A Paradise-Styled Garden: The Exquisite Garden of Olga Sazonova

A Paradise-Styled Garden: The Exquisite Garden of Olga Sazonova

We live in this place all year round, and I wanted the garden to be pleasant to look at even in winter when colors are scarce. The first thing we did when we moved here in 2011 was to paint the gazebo in a blue-green color and ordered two pergolas and an entrance arch, which we also painted in the same color. We attached ornate brown wooden grilles to the gray profiled sheet metal fence.

You will agree that this intricate color resembles the sky, and the evergreen plants break the snowy whiteness with vibrant spots, making it less gloomy to look out the window. We were fortunate to buy a house with a pre-planned plot, where paths were already laid out, thuja trees were planted along the perimeter, and there was a white gazebo with maiden grapes.

For about three years, I didn’t plant anything on the plot except for purchased petunias along the paths. We regularly mowed and fertilized the lawn during the season, added compost and mineral fertilizers under the thuja trees every spring, hoping they would grow quickly and shield us from the neighboring windows. The thuja trees have grown; they are now level with the roof of the neighboring house, but as you can see, they were planted too far apart (oh, if only we had known in 2011), and they didn’t form a solid wall. We couldn’t hide from the neighboring house, and it occasionally appears in the frame.

But if you can’t hide something, find new focal points. I tried my best. But let’s start from the beginning. In 2014, it so happened that I quit my job, and one day I went to the plot…

From that moment, I believe, our garden was born. There was plenty of space! My first thought was, “What will I fill it with?” Now the thought is completely different: “Where will I plant all of you?” It started with a dreadful phase, you could call it a “gold rush.” I planted many plants without considering their needs and their hardiness—it pains me to remember how many I lost. Later on, I surrounded myself with gardening magazines and books and ended up enrolling in the School of Gardeners at Moscow State University.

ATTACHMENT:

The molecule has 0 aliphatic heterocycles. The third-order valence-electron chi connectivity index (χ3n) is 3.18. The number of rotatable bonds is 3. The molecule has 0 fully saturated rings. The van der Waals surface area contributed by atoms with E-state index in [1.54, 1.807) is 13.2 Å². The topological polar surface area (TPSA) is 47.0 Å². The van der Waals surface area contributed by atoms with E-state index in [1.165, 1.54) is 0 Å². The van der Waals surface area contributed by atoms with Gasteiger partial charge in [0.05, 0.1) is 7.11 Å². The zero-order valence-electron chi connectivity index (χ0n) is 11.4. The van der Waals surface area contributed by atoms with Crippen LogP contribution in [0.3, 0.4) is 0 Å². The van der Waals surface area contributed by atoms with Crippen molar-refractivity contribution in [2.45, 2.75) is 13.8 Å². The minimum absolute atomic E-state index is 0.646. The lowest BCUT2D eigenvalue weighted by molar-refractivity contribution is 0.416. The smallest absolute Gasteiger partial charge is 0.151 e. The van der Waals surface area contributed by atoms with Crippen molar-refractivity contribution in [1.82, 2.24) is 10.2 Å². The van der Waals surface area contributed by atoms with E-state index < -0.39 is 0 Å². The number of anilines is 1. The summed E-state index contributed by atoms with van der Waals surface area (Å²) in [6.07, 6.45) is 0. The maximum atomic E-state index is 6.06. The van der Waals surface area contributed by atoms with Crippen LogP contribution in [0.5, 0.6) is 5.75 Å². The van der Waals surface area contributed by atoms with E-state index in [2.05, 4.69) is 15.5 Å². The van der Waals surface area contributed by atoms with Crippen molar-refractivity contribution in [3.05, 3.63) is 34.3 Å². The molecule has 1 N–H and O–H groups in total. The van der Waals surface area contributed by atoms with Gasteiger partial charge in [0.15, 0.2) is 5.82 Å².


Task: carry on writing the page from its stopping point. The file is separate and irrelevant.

As for the area of the garden below the retaining wall, it underwent a significant reconstruction this year. I won’t publish photos; I respect your feelings. Three years ago, I became obsessed with columnar apple trees, neglecting all other plants (I didn’t even order anything from nurseries in winter!). I dealt with 24 seedlings, but in the end, ants, fruit flies, and moniliasis emerged victorious, and in autumn, I gave the apple trees to a good person.

As you can see in the photos, below the retaining wall, I planted flowerbeds with peonies, continuing the tiered principle. I try to make the flower beds as decorative as possible throughout the season. It doesn’t work everywhere: if you plant large clusters of plants, then before and after flowering, these clusters need to be “dissolved” in the flower bed, so I try to find other focal points. Multilevel planting comes in handy in this regard.

There is a corner in the garden “to contemplate.” My husband calls it the “contemplation spot.” I mourn while looking at how he built a vegetable bed there with herbs. And he, apparently, contemplates the swaying inflorescences of dill and, breathing in the smell of coriander, reminisces about his distant southern homeland…

We also have a “grapevine gazebo,” which my husband expertly trims and shapes. Although it’s no longer entirely covered in grapevines, it is also entwined with hydrangeas and honeysuckle. On the left, there is cut-leaved viburnum growing, whose ornate leaves remain decorative throughout the season.

And we even have our own private beach! Not near a pond, but on a spare parking space that we beautified by covering the metal gate with wooden screens, and I placed an umbrella and sunbeds there. We lie on them in August, gazing at the falling stars and making wishes. But where is the sea? Why the “beach”? Well, if there are sunbeds, there must be a sea somewhere… A sea of flowers, a sea of positivity, a sea of relaxation.

And now we are approaching the exit from the garden. Oh, right! Where is the “Central Russian beauty”? My whole little garden is full of allegories – a pond, a beach. And as for the Central Russian beauty… of course, birch trees.



Nhat Dang